Seed World

Stewardship in Action | November 2014

Stewardship in Action

CleanFARMS offers a more environmentally responsible way to dispose of empty seed bags.

At many farms, empty seed bags often end up either in the trash or getting burned in the middle of a field. Now, there’s a more environmentally responsible way to get rid of all those bags, thanks to a pilot project for the safe collection and disposal of pesticide and seed bags that’s available in parts of Ontario, Quebec and the Maritimes.

The program is run by CleanFARMS, a not-for-profit organization committed to environmental stewardship through the proper management of agricultural waste. It’s also supported by Canadian Seed Trade Association, which contributes financially to the pilot project and is a member of the CleanFARMS steering committee. Additional funders include CropLife Canada, the Ontario Ministry of Agriculture, Food and Rural Affairs and the Quebec Ministry of Agriculture.

“It really speaks to the time that we’re in, when environmental stewardship is key,” says Dave Carey, CSTA manager of policy initiatives. “Seed companies want to do their part to make sure that the products they put on the market are safely collected and recycled in the end, and that this is done in an environmentally friendly way.”

Under the program, farmers bring used seed bags to collection centres set up in heavy seed bag usage areas. Farmers are asked to fill large plastic bags, available at all collection centres, with empty paper seed bags. For bulk seed, growers are urged to place a number of empty bags inside one bulk bag and return it to a collection location.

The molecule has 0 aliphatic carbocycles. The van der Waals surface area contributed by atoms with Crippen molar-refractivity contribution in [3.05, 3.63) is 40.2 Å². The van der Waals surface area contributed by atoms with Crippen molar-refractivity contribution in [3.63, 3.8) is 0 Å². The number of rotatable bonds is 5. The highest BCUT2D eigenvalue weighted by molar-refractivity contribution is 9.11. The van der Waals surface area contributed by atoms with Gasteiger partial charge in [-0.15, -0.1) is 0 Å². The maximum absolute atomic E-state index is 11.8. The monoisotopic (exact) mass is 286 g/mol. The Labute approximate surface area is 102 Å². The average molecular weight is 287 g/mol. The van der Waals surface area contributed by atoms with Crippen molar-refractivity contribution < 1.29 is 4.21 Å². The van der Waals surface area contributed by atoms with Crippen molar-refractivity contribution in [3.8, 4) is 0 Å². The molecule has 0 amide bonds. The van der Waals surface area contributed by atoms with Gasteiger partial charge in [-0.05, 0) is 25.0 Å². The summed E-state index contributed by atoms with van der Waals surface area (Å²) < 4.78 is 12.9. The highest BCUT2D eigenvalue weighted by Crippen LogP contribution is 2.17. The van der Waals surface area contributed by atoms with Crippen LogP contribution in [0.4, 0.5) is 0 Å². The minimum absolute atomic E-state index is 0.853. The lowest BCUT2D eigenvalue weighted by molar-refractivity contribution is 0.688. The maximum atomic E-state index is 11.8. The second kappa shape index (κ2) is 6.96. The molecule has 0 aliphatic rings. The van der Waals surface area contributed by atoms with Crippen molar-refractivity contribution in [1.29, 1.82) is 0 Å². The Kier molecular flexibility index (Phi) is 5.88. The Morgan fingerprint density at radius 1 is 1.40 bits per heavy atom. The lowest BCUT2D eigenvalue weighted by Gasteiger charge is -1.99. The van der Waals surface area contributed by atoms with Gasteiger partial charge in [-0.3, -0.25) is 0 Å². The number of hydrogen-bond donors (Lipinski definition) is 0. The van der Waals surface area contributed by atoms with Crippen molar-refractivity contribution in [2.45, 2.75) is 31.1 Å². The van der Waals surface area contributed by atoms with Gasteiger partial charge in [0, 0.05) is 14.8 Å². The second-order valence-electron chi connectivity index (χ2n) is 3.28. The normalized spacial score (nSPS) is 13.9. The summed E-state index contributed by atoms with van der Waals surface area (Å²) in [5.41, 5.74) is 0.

Summer students Eleanor Hawthorn (left) of CleanFARMS and Kristen Grant of the Ontario Ministry of Agriculture, Food and Rural Affairs help collect used pesticide and seed bags.

Building on Success

In 2013, the first year of the project, there were five collection sites, two in Ontario and three in Quebec. This year it  was expanded to 40 locations in Ontario and Quebec and 15 in the Maritimes. “Expanding the program allowed us to collect more data and will help us to improve our collection process and the program as a whole going forward,” says Barry Friesen, general manager of CleanFARMS.

There are plans to add even more locations next year, with of goal of establishing a permanent program for pesticide and seed bag collection and disposal by 2016. “We will further expand the pilot program to approximately 200 retail locations in Ontario and Quebec, in addition to all of the major retail locations in the Maritimes in 2015,” says Friesen.

Industry is supportive of moving toward a permanent program. “We definitely support a full program,” Carey says.

So far, the program has exceeded expectations. “We saw excellent participation from farmers in this pilot program, yet another demonstration of their commitment to ensuring the sustainability of the agricultural industry,” Friesen adds.

It was initially hoped that five per cent of all bags in the targeted regions would be collected under the CleanFARMS program; this year it was seven per cent. “The final numbers are not in yet, but we expect to have collected close to 100,000 bags in 2014,” says Friesen.

So where did all those bags end up? In Ontario and the Maritimes, the bags were taken to waste-to-energy facilities and converted into energy, and in Quebec, the bags were used by a large cement manufacturer as an alternate fuel.

One of those responsible for helping gather seed bags was Tim Williams, a CleanFARMS collection agent and a DuPont Pioneer seed dealer, who also grows corn, soybeans, wheat and alfalfa near Petrolia, Ont.

This was William’s first year participating in the program, and he says the program was well received. “A lot of farmers brought back their bags,” he says. “In some cases, I had farmers who brought in 100 or 200 bags.”

Mark Halsall